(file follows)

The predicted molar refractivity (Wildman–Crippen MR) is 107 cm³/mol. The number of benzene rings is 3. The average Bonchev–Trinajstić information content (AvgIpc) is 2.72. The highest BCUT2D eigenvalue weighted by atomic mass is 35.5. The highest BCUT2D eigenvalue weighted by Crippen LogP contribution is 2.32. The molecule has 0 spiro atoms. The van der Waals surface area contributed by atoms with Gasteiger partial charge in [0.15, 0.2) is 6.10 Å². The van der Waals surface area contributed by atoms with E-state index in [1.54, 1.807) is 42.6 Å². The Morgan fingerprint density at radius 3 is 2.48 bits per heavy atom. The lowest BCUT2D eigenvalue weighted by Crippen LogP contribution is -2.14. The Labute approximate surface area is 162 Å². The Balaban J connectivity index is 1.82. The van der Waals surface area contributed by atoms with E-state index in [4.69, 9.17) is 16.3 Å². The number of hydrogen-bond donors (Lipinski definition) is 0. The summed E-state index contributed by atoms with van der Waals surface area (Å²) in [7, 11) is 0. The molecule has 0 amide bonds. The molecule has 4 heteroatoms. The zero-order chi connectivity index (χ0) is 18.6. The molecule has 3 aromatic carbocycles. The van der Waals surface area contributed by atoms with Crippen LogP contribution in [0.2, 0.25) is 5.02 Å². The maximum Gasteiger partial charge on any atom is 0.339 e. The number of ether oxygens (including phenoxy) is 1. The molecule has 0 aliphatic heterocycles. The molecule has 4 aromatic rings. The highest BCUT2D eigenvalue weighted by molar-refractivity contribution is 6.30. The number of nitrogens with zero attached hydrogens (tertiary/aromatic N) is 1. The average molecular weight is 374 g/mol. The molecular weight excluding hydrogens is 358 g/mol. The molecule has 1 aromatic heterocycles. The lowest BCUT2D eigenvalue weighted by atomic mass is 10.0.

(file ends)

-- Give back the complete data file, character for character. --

The predicted molar refractivity (Wildman–Crippen MR) is 107 cm³/mol. The number of benzene rings is 3. The average Bonchev–Trinajstić information content (AvgIpc) is 2.72. The highest BCUT2D eigenvalue weighted by atomic mass is 35.5. The highest BCUT2D eigenvalue weighted by Crippen LogP contribution is 2.32. The molecule has 0 spiro atoms. The van der Waals surface area contributed by atoms with Gasteiger partial charge in [0.15, 0.2) is 6.10 Å². The van der Waals surface area contributed by atoms with E-state index in [1.54, 1.807) is 42.6 Å². The Morgan fingerprint density at radius 3 is 2.48 bits per heavy atom. The lowest BCUT2D eigenvalue weighted by Crippen LogP contribution is -2.14. The Labute approximate surface area is 162 Å². The Balaban J connectivity index is 1.82. The van der Waals surface area contributed by atoms with E-state index in [4.69, 9.17) is 16.3 Å². The number of hydrogen-bond donors (Lipinski definition) is 0. The summed E-state index contributed by atoms with van der Waals surface area (Å²) in [7, 11) is 0. The molecule has 0 amide bonds. The molecule has 4 heteroatoms. The zero-order chi connectivity index (χ0) is 18.6. The molecule has 3 aromatic carbocycles. The van der Waals surface area contributed by atoms with Crippen LogP contribution in [0.2, 0.25) is 5.02 Å². The maximum Gasteiger partial charge on any atom is 0.339 e. The number of ether oxygens (including phenoxy) is 1. The molecule has 0 aliphatic heterocycles. The molecule has 4 aromatic rings. The highest BCUT2D eigenvalue weighted by molar-refractivity contribution is 6.30. The number of nitrogens with zero attached hydrogens (tertiary/aromatic N) is 1. The average molecular weight is 374 g/mol. The molecular weight excluding hydrogens is 358 g/mol. The molecule has 1 aromatic heterocycles. The lowest BCUT2D eigenvalue weighted by atomic mass is 10.0.